We now have a finished mortise and tenon joint, save for planing/scraping the joined surfaces flat.

It is perhaps a source of some consternation, for the diligent artisan, that much of their toil and skill becomes hidden forever, self-contained within their work. Yet it is this very fact, however, that is largely why this enduring joint has proved to be so successful. 

Mortise and tenon in carcase work for blog

The drawing above shows slightly more advanced mortise and tenons, as commonly used in joinery work. In the first diagram, the tenon is formed on three surfaces, thus creating three shoulders. This enables a corner joint to be produced, without unduly weakening the end of the mortised timber. In the right diagram, the panel groove continues right to the end of the timber, to accommodate the tenon haunch. In the days when hand-held plough planes were used, this method made it much easier for the joiner to cut the groove right through the whole length, rather than attempt to start part way in.

Below are some rather more complex joints. They are actually prototypes, made by the author, in preparation for making a set of large transom bay windows in air dried oak. With external work, particular attention has to be paid to how efficiently the joint will repel any rainwater ingress.

Complicated joint a for blog

Complicated joint c for blog

Complicated joint b for blog


The mortise and tenon joint first appeared in Europe, during the latter part of the Middle Ages, and was developed primarily to overcome the problems of shrinkage associated with nailing wide boards together - a pretty basic way of making (earlier prevalent) boarded furniture. It is perhaps an appropriate opportunity to mention that oak, like most timbers, shrinks across the grain, as it dries, rather than along it. Also, our forbears didn't have the benefit of modern kiln drying facilities! Consequently, fixing (even fairly) unseasoned boards together, with each grain at ninety degrees, is likely to result in splitting/cracking across the fixed width of the board.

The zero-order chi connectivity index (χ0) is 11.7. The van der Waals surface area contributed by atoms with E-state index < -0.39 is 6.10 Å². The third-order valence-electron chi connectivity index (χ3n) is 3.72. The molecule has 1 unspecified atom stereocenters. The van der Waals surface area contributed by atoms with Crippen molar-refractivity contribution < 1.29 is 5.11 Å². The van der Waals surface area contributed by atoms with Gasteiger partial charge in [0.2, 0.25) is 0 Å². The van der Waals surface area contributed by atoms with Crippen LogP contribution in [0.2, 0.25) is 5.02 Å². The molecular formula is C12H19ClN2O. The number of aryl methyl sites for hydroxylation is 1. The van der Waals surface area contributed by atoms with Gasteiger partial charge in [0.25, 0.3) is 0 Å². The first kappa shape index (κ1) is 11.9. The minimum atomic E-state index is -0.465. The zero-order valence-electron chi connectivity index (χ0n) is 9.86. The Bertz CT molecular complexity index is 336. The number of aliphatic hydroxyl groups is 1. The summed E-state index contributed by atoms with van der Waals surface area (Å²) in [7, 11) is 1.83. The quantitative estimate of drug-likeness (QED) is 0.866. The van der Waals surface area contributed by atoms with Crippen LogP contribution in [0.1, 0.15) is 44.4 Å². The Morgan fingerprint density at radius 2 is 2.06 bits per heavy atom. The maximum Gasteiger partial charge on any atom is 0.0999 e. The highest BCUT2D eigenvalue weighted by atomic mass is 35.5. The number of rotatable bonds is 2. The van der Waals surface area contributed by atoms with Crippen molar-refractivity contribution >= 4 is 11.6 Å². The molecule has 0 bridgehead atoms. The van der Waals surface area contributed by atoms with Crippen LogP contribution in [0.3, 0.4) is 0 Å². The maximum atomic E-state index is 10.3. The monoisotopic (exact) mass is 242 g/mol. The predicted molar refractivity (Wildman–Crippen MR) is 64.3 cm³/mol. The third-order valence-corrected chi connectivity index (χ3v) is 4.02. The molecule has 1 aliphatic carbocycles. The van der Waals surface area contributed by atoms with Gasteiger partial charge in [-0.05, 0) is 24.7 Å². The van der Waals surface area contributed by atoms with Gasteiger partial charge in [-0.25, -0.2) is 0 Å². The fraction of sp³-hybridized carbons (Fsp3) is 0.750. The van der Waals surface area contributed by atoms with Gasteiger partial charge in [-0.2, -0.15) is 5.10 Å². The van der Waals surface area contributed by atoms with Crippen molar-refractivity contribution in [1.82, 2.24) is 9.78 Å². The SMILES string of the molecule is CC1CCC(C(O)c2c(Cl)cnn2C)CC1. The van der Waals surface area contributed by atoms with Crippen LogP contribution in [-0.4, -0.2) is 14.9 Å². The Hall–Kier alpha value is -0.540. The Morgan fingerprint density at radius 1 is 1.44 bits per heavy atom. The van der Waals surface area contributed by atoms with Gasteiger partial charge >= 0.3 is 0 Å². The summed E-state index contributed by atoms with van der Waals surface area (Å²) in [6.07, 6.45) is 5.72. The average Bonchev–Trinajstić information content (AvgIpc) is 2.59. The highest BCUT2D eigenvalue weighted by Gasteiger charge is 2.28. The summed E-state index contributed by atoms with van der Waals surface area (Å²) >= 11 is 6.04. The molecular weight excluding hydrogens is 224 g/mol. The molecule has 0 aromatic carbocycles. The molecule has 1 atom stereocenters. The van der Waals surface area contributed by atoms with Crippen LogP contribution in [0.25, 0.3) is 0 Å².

1520-1540 boarded chest for blog

An oak boarded chest circa 1530, showing the wide one-piece (horizontal running grain) front board, nailed to the one-piece (vertical running grain) side planks. It is easy to see the potential problem here, where the horizontal board will have a tendency to shrink across it's width (in this case vertical), but is restrained by the side panels.
© Photo reproduced by kind permission of Marhamchurch Antiques.

As a solution to this problem, inserting individual panels into grooves formed around the inside edge of the mortise and tenoned framework (see diagram above), means the panels are free to expand and contract, unconstrained within the grooves. Thus, any tendency to split or crack is virtually eliminated, and the integrity of the piece, as a whole, remains intact.

Linenfold chest 1540 for blog

A joined chest, from around the same period as the boarded one above, except that the front of this piece is made up of a framework, mortise and tenoned together, with individual panels inserted.
© Photo reproduced by kind permission of Marhamchurch Antiques.

Renaissance chest c1530 for blog

An oak chest from around the same period as both of the above examples although, interestingly, the front is still actually just one wide board nailed to the sides, i.e. a boarded chest. In an attempt to 'lift' the status of the piece, the maker has chosen to emulate the more expensive joined construction. Clearly an aspirational exercise! Note the crack running the entire length of the board, caused by shrinkage. However, on a piece of such age, this technical defect, which has long since stabilized, actually enhances its appeal!
© Photo reproduced by kind permission of Marhamchurch Antiques.

The other benefit from a frame and panel construction, using mortise and tenon joints, is the ability to cover very large areas, with relatively small individual components. This breakthrough in early joinery techniques is perhaps best demonstrated in the huge numbers of beautiful oak panelled rooms seen in 16th and 17th century buildings. These structures also have the advantage of light weight and flexibility of movement.